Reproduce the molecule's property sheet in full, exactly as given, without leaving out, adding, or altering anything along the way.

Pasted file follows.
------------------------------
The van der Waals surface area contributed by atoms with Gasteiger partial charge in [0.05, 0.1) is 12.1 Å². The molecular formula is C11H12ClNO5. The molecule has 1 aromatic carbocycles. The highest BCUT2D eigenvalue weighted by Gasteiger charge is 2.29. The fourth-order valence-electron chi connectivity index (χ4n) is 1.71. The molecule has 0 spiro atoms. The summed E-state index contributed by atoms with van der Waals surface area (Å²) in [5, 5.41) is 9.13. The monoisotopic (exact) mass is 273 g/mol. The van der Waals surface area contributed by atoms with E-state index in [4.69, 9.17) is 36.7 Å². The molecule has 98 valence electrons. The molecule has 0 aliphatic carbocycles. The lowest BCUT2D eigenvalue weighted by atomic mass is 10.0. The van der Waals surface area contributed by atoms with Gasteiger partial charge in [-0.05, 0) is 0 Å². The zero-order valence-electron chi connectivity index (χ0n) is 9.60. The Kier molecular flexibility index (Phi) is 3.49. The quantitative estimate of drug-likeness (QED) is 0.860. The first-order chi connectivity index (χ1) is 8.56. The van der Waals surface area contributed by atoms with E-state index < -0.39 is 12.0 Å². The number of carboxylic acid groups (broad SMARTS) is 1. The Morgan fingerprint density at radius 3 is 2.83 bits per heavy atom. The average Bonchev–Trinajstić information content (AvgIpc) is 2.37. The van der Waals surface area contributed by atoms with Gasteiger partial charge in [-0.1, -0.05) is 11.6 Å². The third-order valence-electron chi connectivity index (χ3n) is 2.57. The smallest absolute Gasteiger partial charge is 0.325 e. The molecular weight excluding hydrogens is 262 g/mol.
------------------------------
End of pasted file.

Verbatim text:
The van der Waals surface area contributed by atoms with Gasteiger partial charge in [0.05, 0.1) is 12.1 Å². The molecular formula is C11H12ClNO5. The molecule has 1 aromatic carbocycles. The highest BCUT2D eigenvalue weighted by Gasteiger charge is 2.29. The fourth-order valence-electron chi connectivity index (χ4n) is 1.71. The molecule has 0 spiro atoms. The summed E-state index contributed by atoms with van der Waals surface area (Å²) in [5, 5.41) is 9.13. The monoisotopic (exact) mass is 273 g/mol. The van der Waals surface area contributed by atoms with E-state index in [4.69, 9.17) is 36.7 Å². The molecule has 98 valence electrons. The molecule has 0 aliphatic carbocycles. The lowest BCUT2D eigenvalue weighted by atomic mass is 10.0. The van der Waals surface area contributed by atoms with Gasteiger partial charge in [-0.05, 0) is 0 Å². The zero-order valence-electron chi connectivity index (χ0n) is 9.60. The Kier molecular flexibility index (Phi) is 3.49. The quantitative estimate of drug-likeness (QED) is 0.860. The first-order chi connectivity index (χ1) is 8.56. The van der Waals surface area contributed by atoms with E-state index < -0.39 is 12.0 Å². The number of carboxylic acid groups (broad SMARTS) is 1. The Morgan fingerprint density at radius 3 is 2.83 bits per heavy atom. The average Bonchev–Trinajstić information content (AvgIpc) is 2.37. The van der Waals surface area contributed by atoms with Gasteiger partial charge in [-0.1, -0.05) is 11.6 Å². The third-order valence-electron chi connectivity index (χ3n) is 2.57. The smallest absolute Gasteiger partial charge is 0.325 e. The molecular weight excluding hydrogens is 262 g/mol.